I am sure Rolls-Royce will have chosen the name ‘Wraith’ after much consideration and thought, however I can’t help picture those creepy aliens in TV’s Stargate series whenever I watch the video above.

Wraith is of course the Scottish term for ‘spirit’ or ‘ghost’, both of which feature prominently in the history of the Rolls-Royce marque, and rather than an entity which sucks the life out of its victims I suspect ‘wraith’ has more to do with the eerily silent way in which the car maker’s newest model picks up speed and dispatches all-comers with such consummate ease.

The new Rolls-Royce Wraith is tipped to produce more than 600bhp from its twin-turbo 6.6-litre V12 engine (up from 563bhp and 575lb-ft in the Ghost), weigh around 2,300kg and more closely resemble the 200EX concept upon which both models are based.

Rolls-Royce-Wraith-1938-JackBarclayThe original 1938 Rolls-Royce Wraith.   Picture: Jack Barclay Parts

The name Wraith was first used by the marque in 1938 for the model which superseded the 1936 25/30 hp. Its lifespan was cut short by the outbreak of World War II in 1939, making it one of the rarest pre-war R-R’s with only 491 chassis ever made.

Although these days a rare and popular collectors car, it’s never been the most admired model from the car maker’s past, so perhaps Rolls-Royce can rewrite history with its 21st century namesake, which is a coupé version of the (more compact) Ghost.

Wraith alludes to an almost imperceptible but powerful force, something rare, agile and potent, a spirit that will not be tethered to the earth. It is the perfect name for our new model.” said Torsten Müller-Ötvös, CEO of Rolls-Royce Motor Cars.

Due to be unveiled at the Geneva Motor Show on 5 March 2013, Wraith will be the most powerful and dynamic model in the company’s 108-year history with first deliveries expected in the fourth quarter of 2013.

“This is a car not only defined by a timeless elegance, but one that encapsulates a sense of power, style and drama,” added Müller-Ötvös.

“When you encounter Wraith, your world stands still as it whispers by. It possesses an unmistakable presence but is difficult, if not impossible, to corral. It defies attempts to contain it.”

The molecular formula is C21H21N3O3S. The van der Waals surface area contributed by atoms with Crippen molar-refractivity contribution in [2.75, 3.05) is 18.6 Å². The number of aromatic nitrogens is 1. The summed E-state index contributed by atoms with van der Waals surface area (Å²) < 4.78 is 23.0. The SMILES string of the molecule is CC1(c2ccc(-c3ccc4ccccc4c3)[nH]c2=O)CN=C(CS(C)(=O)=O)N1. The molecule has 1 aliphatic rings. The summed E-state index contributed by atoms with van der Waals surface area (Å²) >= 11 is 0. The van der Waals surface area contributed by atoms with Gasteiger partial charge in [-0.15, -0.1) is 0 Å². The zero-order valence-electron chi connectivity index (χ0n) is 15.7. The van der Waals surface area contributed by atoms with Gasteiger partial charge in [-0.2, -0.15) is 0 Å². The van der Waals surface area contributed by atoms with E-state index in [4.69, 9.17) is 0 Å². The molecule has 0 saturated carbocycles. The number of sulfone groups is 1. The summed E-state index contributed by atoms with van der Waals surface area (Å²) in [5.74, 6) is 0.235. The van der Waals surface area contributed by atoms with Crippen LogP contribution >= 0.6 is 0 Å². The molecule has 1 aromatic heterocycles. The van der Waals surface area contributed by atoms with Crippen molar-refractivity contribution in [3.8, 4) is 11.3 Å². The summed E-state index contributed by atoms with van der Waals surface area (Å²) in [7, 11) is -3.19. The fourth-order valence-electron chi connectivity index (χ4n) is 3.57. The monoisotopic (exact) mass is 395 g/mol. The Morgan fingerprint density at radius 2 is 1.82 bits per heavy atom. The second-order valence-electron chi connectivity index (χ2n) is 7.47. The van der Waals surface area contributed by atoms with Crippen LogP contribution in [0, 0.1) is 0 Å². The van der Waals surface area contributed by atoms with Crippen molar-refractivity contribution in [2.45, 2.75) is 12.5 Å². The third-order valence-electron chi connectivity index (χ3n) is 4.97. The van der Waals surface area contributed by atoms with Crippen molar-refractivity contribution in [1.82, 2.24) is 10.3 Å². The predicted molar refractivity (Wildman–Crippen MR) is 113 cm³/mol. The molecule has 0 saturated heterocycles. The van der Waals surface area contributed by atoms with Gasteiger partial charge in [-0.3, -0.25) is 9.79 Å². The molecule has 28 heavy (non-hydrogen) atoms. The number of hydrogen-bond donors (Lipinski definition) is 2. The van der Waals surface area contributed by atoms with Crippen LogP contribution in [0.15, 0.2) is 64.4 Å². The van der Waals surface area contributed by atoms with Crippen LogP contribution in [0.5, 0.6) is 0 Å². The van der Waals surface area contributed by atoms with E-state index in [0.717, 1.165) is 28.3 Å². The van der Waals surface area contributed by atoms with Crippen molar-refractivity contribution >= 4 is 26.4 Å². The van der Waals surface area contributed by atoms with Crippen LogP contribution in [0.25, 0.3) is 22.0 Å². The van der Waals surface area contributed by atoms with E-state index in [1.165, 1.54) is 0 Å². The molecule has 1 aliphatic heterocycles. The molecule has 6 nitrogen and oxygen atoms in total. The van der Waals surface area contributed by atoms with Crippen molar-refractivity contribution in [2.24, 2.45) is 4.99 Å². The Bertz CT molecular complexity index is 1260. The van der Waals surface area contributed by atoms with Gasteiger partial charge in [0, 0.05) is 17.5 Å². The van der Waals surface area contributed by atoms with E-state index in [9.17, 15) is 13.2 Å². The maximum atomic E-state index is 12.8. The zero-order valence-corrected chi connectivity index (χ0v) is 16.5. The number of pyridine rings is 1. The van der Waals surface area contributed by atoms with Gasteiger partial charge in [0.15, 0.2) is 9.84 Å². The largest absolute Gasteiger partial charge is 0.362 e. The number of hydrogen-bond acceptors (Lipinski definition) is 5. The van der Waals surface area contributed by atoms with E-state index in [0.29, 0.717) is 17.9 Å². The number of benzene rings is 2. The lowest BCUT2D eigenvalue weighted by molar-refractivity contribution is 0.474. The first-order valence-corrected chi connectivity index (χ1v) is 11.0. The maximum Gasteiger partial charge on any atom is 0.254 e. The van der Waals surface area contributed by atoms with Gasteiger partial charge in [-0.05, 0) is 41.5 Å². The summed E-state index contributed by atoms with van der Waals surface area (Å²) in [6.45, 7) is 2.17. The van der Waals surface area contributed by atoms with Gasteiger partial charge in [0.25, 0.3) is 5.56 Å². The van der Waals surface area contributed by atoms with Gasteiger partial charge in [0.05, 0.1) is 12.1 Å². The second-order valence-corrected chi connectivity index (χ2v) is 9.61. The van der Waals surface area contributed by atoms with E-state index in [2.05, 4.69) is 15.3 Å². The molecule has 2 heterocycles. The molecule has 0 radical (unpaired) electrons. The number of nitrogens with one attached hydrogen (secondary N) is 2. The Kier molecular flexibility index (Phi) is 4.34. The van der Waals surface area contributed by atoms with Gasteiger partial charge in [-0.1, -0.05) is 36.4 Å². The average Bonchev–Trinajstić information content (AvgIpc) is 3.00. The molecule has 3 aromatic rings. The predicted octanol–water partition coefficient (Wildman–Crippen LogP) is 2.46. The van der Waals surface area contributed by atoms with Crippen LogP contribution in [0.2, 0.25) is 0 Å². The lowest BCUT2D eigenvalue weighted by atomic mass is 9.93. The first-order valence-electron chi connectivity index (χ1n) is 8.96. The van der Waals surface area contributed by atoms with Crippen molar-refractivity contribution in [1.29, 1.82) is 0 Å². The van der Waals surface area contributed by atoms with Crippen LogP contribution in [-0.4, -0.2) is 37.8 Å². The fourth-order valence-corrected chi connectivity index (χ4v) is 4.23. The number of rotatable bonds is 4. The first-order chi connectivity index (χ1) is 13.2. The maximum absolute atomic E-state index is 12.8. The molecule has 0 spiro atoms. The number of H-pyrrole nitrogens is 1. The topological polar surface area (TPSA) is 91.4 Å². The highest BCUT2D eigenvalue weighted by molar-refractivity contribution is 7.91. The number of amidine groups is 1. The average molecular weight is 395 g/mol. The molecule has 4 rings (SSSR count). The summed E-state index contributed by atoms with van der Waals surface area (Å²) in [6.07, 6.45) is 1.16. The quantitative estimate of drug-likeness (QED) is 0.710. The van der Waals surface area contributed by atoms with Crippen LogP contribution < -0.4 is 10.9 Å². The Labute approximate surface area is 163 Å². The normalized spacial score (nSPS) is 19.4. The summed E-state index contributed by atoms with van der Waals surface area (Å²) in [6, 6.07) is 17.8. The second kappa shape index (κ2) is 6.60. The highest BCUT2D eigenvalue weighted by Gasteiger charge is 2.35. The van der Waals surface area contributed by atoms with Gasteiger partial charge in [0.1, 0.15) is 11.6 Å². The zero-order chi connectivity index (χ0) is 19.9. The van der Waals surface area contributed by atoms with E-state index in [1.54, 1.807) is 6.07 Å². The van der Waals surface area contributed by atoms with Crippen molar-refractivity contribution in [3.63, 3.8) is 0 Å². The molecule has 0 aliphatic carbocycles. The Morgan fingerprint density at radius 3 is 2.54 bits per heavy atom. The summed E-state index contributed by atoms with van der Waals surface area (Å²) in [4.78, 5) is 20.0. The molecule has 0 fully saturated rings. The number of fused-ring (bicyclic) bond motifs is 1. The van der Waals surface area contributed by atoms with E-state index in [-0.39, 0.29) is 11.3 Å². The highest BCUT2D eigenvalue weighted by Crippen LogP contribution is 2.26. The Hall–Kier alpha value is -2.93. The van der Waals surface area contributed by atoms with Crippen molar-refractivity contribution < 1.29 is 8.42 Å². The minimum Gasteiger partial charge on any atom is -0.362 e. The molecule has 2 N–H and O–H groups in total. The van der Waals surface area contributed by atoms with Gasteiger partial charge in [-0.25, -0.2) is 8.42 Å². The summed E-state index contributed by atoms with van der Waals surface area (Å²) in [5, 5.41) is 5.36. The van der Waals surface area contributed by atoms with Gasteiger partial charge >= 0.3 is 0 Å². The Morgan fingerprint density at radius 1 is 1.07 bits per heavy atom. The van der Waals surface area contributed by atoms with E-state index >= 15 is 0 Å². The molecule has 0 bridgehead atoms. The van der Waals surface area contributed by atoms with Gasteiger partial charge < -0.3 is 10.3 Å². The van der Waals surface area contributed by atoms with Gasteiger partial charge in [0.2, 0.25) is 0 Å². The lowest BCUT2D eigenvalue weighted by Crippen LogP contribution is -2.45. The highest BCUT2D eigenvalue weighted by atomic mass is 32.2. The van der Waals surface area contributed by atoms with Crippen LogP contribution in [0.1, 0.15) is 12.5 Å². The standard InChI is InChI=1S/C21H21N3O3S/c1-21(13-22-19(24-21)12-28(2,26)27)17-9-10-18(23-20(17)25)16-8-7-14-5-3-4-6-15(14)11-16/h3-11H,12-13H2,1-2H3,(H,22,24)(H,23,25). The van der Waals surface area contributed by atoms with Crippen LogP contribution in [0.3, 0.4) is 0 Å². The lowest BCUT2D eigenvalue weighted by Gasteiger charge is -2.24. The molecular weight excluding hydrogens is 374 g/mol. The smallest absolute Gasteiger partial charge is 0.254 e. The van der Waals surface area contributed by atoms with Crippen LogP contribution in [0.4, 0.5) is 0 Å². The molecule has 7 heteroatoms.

Further updates will be released leading up to the Geneva Motor Show, on the 12th, 19th and 26th February.


The origin of the name

Words: Rolls-Royce Motors.

In the decade since Rolls-Royce Motor Cars’ re-emergence as the most revered name in motoring, the wordPhantom has become synonymous with peerless luxury. Its launch in 2003 emphatically heralded the marque’s return to the very pinnacle of excellence, presenting a hand-made luxury good without equal to connoisseurs across the world.

Ghost followed in 2009. It revived one of the most celebrated names in motoring history, embodying the effortless dynamism that characterises the car, as well as the inherent beauty of its 20th Century namesake.

Choosing a name to reflect the newest Rolls-Royce model’s unique character was therefore vital. The task was to find something to suit a car that promised to draw superlatives; the boldest design and the most dynamic, powerful car in the marque’s 108 year history. Yet, a car with more than a hint of the noire.

The choice was clear. The newest addition to the Rolls-Royce family would be called Wraith.

Origins of the word

Derived from Scots dialect, wraith follows traditional Rolls-Royce nomenclature in drawing ethereal inspiration. However, it also hints at a profound sense of darkness, a name that alludes to something more menacing; a nimbler, caliginous foil to Ghost and Phantom’s stately presence.

Though the word ‘wraith’ can be broadly defined, it describes an almost imperceptible force, an otherworldly entity that imposes its presence before swiftly returning to the dark.

When Wraith is present, for that fleeting moment, the world stands still.

Fittingly, the word’s origins are something of a mystery. Scholars believe it first appeared in a Scottish 15th century translation of Virgil’s Aenid, whilst theories exist it has origins in the Gaelic word for ‘guardian angel’.

It was Scotland’s national poet, Robert Burns who popularised the word in 1784 – using it in his brooding song ‘Ballad on the American War’:

An’ Chatham’s wraith, in heav’nly graith,
(Inspired Bardies saw, man)
Wi’ kindling eyes. Cry’d, ‘Willie, rise!
Would I hae fear’d them a’, man!’

Beyond this famous verse, there are precious few examples of its use in literature. Indeed, wraith received little attention until 1938 and the introduction of the first Rolls-Royce to bear the name.

Photo: 1938 Rolls-Royce Wraith from Jack Barclay Parts